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ARTreach: Connecting the community
Within My Reach - programs serving children and adults with special needs

by Ella Hearrean

Twenty-three-year-old Lauren twirls her paintbrush across a canvas. Nonverbal for most of her life, she mutely transforms a white canvas into vibrant greens and fiery reds. “We’ve tried an iPad and an iPod, but she only responds to painting,” says Donna Fruge, founder and executive director of The Summerhouse, a nonprofit organization that transitions students with intellectual disabilities from high school into adult life. “For her, painting is like being able to give a speech.”

The Summerhouse supports the development of students like Lauren by collaborating with ARTreach, a nonprofit organization that is celebrating its 10th anniversary of partnering with social service agencies to provide art-related programs to the underserved including children and adults with special needs.
ARTreach provides monthly vocational art workshops to students at The Summerhouse; today, the classmates are on a field trip at the inner city Houston ARTreach studio to explore urban arts such as graffiti art and hip hop.

ARTreach Artist in Residence Mark DeLeon retells the origins of graffiti in 1980s New York as students and volunteers paint canvases created from the covers of discarded books. He says, “These books are like our lives. The chapters inside tell our story; we create on the outside what we’re feeling on the inside.” When they are done, DeLeon peels away stencils to reveal black graffiti etched into the paintings. The Summerhouse students and volunteers react with surprised laughter, loud squeals, and excited claps. “Now I’m a part of your life like you’re a part of my life,” he says.

Executive Director Terri Bieber attributes the success of ARTreach to its volunteers. “An ARTreach volunteer appreciates art and working with people. They participates in the art-making process along with the child; volunteers and students go on the art journey together. ARTreach is as much about sharing art as it is about sharing time with others.” Bieber says both the child and the volunteer benefit. “They both learn about art and learn from each other along the way. There’s a growing relationship that keeps everyone coming back for more.”

Fruge sees obvious benefits from ARTreach’s approach. “They provide the quality instruction and the freedom for my students to learn, experience success, and feel pride in themselves. Our organizations go back and forth in developing best practices benefitting students with special needs.”

Fruge has a personal interest in developing best practices for the young adults at The Summerhouse: her daughter, Summer, is one of her students. “We have the same hopes and dreams for her as we do for our other children,” Fruge says of her daughter, who contracted bacterial meningitis at nine weeks old and defied odds of survival. When Summer faced limited options after high school, Fruge created a plan that would allow Summer to remain self-directed and purposeful. The mom of three left a 21-year career as a real estate appraiser and created The Summerhouse in 2012.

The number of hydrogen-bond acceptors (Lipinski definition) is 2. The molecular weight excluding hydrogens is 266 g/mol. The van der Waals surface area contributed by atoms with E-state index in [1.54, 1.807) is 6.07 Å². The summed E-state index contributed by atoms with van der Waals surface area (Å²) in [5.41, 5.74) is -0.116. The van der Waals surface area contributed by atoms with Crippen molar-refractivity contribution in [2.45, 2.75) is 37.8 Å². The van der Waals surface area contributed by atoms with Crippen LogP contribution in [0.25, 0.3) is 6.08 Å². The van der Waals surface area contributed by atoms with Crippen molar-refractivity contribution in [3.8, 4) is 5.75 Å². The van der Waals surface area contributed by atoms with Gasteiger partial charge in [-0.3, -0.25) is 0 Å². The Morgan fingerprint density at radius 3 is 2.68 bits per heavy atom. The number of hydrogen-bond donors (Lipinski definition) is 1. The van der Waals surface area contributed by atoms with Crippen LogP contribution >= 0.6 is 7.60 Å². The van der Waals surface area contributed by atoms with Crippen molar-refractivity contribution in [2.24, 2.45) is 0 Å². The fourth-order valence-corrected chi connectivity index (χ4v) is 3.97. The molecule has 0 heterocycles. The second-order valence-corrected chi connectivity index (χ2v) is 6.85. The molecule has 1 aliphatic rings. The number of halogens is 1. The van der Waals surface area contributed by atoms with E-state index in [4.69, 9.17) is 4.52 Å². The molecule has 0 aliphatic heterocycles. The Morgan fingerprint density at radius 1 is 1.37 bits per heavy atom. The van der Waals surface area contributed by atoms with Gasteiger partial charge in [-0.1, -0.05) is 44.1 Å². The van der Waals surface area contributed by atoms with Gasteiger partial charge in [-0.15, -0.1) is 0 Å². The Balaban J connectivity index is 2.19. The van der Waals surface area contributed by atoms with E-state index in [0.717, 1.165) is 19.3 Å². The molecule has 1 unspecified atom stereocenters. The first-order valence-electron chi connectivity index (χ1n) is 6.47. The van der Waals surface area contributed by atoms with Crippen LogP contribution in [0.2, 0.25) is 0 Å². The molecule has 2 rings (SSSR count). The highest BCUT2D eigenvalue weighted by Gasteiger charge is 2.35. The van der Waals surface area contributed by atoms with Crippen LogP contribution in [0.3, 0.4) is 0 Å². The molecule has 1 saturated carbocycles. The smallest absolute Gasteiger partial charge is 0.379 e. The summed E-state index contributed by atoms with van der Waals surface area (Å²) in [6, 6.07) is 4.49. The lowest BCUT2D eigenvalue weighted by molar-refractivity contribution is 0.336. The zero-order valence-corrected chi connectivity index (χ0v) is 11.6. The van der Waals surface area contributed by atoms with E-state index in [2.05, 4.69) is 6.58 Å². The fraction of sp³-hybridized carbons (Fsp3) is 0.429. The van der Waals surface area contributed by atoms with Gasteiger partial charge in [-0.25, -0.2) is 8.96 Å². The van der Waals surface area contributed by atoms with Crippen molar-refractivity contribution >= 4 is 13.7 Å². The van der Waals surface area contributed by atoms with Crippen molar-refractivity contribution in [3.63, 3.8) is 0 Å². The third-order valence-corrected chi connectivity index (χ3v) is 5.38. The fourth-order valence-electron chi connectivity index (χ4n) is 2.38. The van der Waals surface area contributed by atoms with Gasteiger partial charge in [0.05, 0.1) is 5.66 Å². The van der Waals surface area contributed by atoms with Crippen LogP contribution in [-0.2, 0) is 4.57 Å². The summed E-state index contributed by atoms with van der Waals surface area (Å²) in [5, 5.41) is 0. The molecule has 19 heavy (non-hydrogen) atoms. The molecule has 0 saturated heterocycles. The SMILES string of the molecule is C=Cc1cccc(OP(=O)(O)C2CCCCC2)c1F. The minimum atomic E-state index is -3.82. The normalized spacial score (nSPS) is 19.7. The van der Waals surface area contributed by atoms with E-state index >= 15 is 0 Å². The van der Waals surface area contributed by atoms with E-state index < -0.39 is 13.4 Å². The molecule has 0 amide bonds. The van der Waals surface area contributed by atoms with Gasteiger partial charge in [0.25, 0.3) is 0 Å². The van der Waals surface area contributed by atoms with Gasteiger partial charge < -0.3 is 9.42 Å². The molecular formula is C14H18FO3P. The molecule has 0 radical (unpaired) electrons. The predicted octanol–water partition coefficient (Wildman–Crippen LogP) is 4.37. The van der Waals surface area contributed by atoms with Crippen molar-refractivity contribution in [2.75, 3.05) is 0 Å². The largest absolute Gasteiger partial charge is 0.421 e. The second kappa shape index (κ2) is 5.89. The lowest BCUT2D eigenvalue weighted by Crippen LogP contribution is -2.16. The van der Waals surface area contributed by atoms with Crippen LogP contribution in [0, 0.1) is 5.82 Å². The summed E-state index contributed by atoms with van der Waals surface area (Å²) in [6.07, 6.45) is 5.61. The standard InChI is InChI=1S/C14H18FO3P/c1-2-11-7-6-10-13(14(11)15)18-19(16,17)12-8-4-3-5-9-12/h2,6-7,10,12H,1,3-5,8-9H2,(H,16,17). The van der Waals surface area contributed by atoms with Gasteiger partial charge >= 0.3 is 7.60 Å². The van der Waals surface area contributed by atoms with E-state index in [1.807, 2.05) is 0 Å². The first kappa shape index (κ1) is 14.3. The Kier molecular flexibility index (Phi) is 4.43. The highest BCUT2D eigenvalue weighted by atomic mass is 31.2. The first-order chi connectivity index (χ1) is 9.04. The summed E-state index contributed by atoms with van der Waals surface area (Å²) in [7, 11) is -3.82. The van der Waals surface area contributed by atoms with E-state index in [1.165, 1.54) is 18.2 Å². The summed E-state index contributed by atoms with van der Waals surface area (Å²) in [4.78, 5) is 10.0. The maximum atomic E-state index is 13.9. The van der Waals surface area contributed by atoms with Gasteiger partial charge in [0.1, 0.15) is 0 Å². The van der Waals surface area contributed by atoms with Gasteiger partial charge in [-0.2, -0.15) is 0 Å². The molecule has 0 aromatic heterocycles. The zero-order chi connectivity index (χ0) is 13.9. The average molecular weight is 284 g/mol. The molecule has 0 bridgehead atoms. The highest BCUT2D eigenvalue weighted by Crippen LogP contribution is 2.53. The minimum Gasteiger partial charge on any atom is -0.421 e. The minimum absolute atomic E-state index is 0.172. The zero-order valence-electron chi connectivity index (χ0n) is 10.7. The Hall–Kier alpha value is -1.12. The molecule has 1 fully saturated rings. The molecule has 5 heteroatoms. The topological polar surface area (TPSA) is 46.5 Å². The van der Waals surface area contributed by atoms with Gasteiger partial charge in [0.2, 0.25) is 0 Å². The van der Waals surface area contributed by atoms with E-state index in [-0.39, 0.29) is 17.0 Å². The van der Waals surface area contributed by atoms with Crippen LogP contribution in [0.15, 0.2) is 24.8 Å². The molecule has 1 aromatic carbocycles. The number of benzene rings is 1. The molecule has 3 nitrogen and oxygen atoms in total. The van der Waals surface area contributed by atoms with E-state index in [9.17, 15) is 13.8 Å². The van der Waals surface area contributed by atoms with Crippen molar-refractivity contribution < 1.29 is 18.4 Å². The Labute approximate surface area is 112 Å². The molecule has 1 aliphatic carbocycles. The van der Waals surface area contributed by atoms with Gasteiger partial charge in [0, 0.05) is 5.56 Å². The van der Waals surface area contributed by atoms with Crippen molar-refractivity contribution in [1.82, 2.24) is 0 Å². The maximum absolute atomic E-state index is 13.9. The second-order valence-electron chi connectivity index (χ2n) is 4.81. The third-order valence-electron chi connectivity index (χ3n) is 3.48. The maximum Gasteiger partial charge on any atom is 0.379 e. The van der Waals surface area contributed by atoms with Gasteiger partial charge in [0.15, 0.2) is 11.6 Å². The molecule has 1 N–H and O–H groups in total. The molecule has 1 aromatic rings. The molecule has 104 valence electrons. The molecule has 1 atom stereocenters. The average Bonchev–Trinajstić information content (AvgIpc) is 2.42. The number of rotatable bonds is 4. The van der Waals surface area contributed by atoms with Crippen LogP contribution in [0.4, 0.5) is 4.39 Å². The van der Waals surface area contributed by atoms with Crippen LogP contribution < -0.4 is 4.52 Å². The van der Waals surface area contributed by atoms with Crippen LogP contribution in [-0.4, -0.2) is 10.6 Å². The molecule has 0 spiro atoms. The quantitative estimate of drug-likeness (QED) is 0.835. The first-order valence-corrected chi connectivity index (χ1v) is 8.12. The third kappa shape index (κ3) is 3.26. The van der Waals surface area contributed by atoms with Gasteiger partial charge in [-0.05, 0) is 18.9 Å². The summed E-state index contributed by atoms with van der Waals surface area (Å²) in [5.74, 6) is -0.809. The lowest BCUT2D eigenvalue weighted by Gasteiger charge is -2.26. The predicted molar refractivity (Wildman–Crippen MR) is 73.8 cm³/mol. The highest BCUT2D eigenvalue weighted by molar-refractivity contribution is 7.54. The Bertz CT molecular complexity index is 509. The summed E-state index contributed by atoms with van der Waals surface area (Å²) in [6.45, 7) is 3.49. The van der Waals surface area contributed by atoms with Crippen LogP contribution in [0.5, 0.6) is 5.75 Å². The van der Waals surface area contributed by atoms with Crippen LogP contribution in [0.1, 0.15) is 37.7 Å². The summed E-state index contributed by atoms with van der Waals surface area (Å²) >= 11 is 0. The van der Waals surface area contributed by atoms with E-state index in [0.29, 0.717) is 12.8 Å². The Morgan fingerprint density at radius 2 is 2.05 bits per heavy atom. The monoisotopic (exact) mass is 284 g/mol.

The Summerhouse reinforces daily living skills, develops students’ social, emotional, and physical growth, and relies on ARTreach to provide enrichment and vocational art training. “Our students may not be able to hold a traditional job, but they can still connect to the community, contribute to society, and feel valuable,” says Fruge.

The students’ successes are evident. Summer owns a paper shredding business; she and her friends reuse the shreds to create jewelry and art in their design studio to sell at farmers’ markets. Her classmate, Lauren, displays and sells her paintings in art cafes. The money they earn goes toward “Fun Friday” outings like this ARTreach workshop.

Bieber works persistently to raise awareness about the benefits of art for underserved populations. “This works,” she says of teaching children to use art as a tool for self-expression. “We want social service agencies and school districts to recognize this opportunity and take advantage of these programs. ARTreach will deliver high quality art programs to them. Or a group can take field trips to or plan events at the ARTreach studio in the Third Ward after school and on weekends to learn dance, art, and music.

The Texas Commission on the Arts provides grants that fund these ARTreach programs for at-risk and special needs populations, low income families, and senior citizens. ARTreach also relies on donations from the community: individuals, churches, charity groups, foundations, businesses, corporations.

While their canvases dry, the students and volunteers form a circle around ARTreach Regional Program Director Chris Gamez, who teaches them hip hop moves. Clad in a loose sweatshirt, jeans, and a backwards hat, Gamez spins and jumps to the delight of the novices. They take turns dancing, and the graffiti-painted room swells with the sounds of R&B tunes, clapping, and laughter. “Go Summer! Go Summer!” they chant, as the 22-year-old twists and writhes to the beat, grinning without inhibition. 

Gamez ends the lesson by showing them how to hold a traditional hip hop B-Boy pose. “A B-Boy stance tells people that whatever life brings our way, we’re always ready to tackle it,” he says. “Are you ready to tackle life? Give me the B-Boy stance! They all freeze, heads cocked confidently, arms crossed, legs widely planted, chins up, eyes fixed ahead. “What!” they yell in unison.

They’re ready.

To donate to or volunteer for ARTreach, go to

Ella Hearrean of Stellar Communications is a Houston-based writer and editor.

ARTreach is a 501(c)3 non-profit organization that provides mentoring and art-related programs to a growing population of children at risk, children and adults with special needs, the elderly and others in need.